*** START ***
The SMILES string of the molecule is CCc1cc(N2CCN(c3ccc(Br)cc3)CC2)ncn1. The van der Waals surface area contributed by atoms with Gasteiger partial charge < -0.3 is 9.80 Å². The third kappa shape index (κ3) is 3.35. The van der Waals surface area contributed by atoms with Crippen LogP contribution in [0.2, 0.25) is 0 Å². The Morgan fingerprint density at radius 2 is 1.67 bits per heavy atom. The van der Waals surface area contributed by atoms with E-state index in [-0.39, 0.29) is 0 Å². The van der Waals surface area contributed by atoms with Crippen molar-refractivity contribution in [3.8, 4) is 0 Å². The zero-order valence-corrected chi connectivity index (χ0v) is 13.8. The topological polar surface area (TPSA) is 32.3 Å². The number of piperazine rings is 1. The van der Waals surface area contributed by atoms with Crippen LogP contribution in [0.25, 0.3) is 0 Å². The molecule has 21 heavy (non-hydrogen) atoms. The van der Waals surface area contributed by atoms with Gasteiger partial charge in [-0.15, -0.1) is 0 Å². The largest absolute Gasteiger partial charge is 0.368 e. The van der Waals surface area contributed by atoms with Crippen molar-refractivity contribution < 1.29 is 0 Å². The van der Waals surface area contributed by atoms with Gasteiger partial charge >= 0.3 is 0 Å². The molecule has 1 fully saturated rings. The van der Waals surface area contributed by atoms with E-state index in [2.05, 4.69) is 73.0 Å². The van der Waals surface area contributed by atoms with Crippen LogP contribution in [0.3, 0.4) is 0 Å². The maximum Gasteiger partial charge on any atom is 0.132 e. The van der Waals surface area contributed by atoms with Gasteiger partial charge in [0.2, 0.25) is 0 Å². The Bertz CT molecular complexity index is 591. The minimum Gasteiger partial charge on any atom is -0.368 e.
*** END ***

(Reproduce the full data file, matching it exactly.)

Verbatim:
The SMILES string of the molecule is CCc1cc(N2CCN(c3ccc(Br)cc3)CC2)ncn1. The van der Waals surface area contributed by atoms with Gasteiger partial charge < -0.3 is 9.80 Å². The third kappa shape index (κ3) is 3.35. The van der Waals surface area contributed by atoms with Crippen LogP contribution in [0.2, 0.25) is 0 Å². The Morgan fingerprint density at radius 2 is 1.67 bits per heavy atom. The van der Waals surface area contributed by atoms with E-state index in [-0.39, 0.29) is 0 Å². The van der Waals surface area contributed by atoms with Crippen molar-refractivity contribution in [3.8, 4) is 0 Å². The zero-order valence-corrected chi connectivity index (χ0v) is 13.8. The topological polar surface area (TPSA) is 32.3 Å². The number of piperazine rings is 1. The van der Waals surface area contributed by atoms with Crippen LogP contribution in [0.25, 0.3) is 0 Å². The molecule has 21 heavy (non-hydrogen) atoms. The van der Waals surface area contributed by atoms with Gasteiger partial charge in [-0.15, -0.1) is 0 Å². The largest absolute Gasteiger partial charge is 0.368 e. The van der Waals surface area contributed by atoms with Crippen molar-refractivity contribution < 1.29 is 0 Å². The van der Waals surface area contributed by atoms with Gasteiger partial charge >= 0.3 is 0 Å². The molecule has 1 fully saturated rings. The van der Waals surface area contributed by atoms with E-state index in [2.05, 4.69) is 73.0 Å². The van der Waals surface area contributed by atoms with Crippen LogP contribution in [0.3, 0.4) is 0 Å². The maximum Gasteiger partial charge on any atom is 0.132 e. The van der Waals surface area contributed by atoms with Gasteiger partial charge in [0.2, 0.25) is 0 Å². The Bertz CT molecular complexity index is 591. The minimum Gasteiger partial charge on any atom is -0.368 e.